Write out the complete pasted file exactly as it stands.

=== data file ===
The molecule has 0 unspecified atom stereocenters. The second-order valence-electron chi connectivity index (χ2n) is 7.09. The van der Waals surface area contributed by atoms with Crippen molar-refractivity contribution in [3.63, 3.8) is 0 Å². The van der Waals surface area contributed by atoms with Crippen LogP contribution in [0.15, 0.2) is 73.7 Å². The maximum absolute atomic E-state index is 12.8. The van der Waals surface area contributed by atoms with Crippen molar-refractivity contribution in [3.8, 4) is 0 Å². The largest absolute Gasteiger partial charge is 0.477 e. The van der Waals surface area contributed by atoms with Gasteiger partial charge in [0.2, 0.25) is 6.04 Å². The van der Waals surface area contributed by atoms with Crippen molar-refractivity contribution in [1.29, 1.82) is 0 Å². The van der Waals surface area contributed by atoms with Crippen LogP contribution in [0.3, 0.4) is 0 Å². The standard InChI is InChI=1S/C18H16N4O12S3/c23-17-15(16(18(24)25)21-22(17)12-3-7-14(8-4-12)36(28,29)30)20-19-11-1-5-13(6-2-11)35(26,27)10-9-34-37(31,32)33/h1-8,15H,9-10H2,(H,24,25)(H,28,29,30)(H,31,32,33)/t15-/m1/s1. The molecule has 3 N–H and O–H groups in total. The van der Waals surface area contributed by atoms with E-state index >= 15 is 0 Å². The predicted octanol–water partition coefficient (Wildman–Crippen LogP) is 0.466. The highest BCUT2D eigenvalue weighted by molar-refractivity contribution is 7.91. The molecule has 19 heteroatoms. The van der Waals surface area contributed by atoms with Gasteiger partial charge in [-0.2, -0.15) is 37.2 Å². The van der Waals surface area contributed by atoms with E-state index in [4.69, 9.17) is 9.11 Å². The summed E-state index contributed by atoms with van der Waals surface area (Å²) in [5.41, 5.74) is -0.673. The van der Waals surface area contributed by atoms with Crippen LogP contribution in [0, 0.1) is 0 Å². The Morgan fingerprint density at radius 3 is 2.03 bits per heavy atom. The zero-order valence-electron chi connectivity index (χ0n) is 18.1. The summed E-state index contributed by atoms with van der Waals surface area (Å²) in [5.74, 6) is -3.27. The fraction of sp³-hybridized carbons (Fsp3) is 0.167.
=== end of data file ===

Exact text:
The molecule has 0 unspecified atom stereocenters. The second-order valence-electron chi connectivity index (χ2n) is 7.09. The van der Waals surface area contributed by atoms with Crippen molar-refractivity contribution in [3.63, 3.8) is 0 Å². The van der Waals surface area contributed by atoms with Crippen LogP contribution in [0.15, 0.2) is 73.7 Å². The maximum absolute atomic E-state index is 12.8. The van der Waals surface area contributed by atoms with Crippen molar-refractivity contribution in [3.8, 4) is 0 Å². The largest absolute Gasteiger partial charge is 0.477 e. The van der Waals surface area contributed by atoms with Gasteiger partial charge in [0.2, 0.25) is 6.04 Å². The van der Waals surface area contributed by atoms with Crippen molar-refractivity contribution in [1.29, 1.82) is 0 Å². The van der Waals surface area contributed by atoms with Crippen LogP contribution in [0.3, 0.4) is 0 Å². The standard InChI is InChI=1S/C18H16N4O12S3/c23-17-15(16(18(24)25)21-22(17)12-3-7-14(8-4-12)36(28,29)30)20-19-11-1-5-13(6-2-11)35(26,27)10-9-34-37(31,32)33/h1-8,15H,9-10H2,(H,24,25)(H,28,29,30)(H,31,32,33)/t15-/m1/s1. The molecule has 3 N–H and O–H groups in total. The van der Waals surface area contributed by atoms with E-state index >= 15 is 0 Å². The predicted octanol–water partition coefficient (Wildman–Crippen LogP) is 0.466. The highest BCUT2D eigenvalue weighted by molar-refractivity contribution is 7.91. The molecule has 19 heteroatoms. The van der Waals surface area contributed by atoms with Gasteiger partial charge in [-0.2, -0.15) is 37.2 Å². The van der Waals surface area contributed by atoms with E-state index in [4.69, 9.17) is 9.11 Å². The summed E-state index contributed by atoms with van der Waals surface area (Å²) in [5.41, 5.74) is -0.673. The van der Waals surface area contributed by atoms with Crippen LogP contribution in [0, 0.1) is 0 Å². The Morgan fingerprint density at radius 3 is 2.03 bits per heavy atom. The zero-order valence-electron chi connectivity index (χ0n) is 18.1. The summed E-state index contributed by atoms with van der Waals surface area (Å²) in [5.74, 6) is -3.27. The fraction of sp³-hybridized carbons (Fsp3) is 0.167.